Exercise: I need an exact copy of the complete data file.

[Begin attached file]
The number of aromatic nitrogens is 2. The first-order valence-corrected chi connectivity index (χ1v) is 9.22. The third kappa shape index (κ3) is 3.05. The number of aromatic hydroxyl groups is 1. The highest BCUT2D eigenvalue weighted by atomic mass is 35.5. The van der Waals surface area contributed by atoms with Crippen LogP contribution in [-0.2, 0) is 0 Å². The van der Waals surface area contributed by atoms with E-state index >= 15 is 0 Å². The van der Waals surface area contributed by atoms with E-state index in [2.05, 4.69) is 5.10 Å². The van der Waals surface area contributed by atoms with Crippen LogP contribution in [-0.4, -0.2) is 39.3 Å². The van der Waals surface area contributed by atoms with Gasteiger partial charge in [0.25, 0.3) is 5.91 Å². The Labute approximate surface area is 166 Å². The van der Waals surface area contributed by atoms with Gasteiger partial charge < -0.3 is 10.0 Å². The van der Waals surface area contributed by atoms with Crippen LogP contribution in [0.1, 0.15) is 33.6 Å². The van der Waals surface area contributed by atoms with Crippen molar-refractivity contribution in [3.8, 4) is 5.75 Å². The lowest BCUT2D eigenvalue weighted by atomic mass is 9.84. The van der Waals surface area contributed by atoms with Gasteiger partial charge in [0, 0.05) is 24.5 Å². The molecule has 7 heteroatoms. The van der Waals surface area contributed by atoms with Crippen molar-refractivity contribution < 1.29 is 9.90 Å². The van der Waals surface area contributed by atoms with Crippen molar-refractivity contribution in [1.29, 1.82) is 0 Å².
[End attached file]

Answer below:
The number of aromatic nitrogens is 2. The first-order valence-corrected chi connectivity index (χ1v) is 9.22. The third kappa shape index (κ3) is 3.05. The number of aromatic hydroxyl groups is 1. The highest BCUT2D eigenvalue weighted by atomic mass is 35.5. The van der Waals surface area contributed by atoms with Crippen LogP contribution in [-0.2, 0) is 0 Å². The van der Waals surface area contributed by atoms with E-state index >= 15 is 0 Å². The van der Waals surface area contributed by atoms with E-state index in [2.05, 4.69) is 5.10 Å². The van der Waals surface area contributed by atoms with Crippen LogP contribution in [-0.4, -0.2) is 39.3 Å². The van der Waals surface area contributed by atoms with Gasteiger partial charge in [0.25, 0.3) is 5.91 Å². The Labute approximate surface area is 166 Å². The van der Waals surface area contributed by atoms with Gasteiger partial charge < -0.3 is 10.0 Å². The van der Waals surface area contributed by atoms with Crippen LogP contribution in [0.1, 0.15) is 33.6 Å². The van der Waals surface area contributed by atoms with Crippen molar-refractivity contribution in [3.8, 4) is 5.75 Å². The lowest BCUT2D eigenvalue weighted by atomic mass is 9.84. The van der Waals surface area contributed by atoms with Gasteiger partial charge in [0, 0.05) is 24.5 Å². The molecule has 7 heteroatoms. The van der Waals surface area contributed by atoms with Crippen molar-refractivity contribution < 1.29 is 9.90 Å². The van der Waals surface area contributed by atoms with Crippen molar-refractivity contribution in [1.29, 1.82) is 0 Å².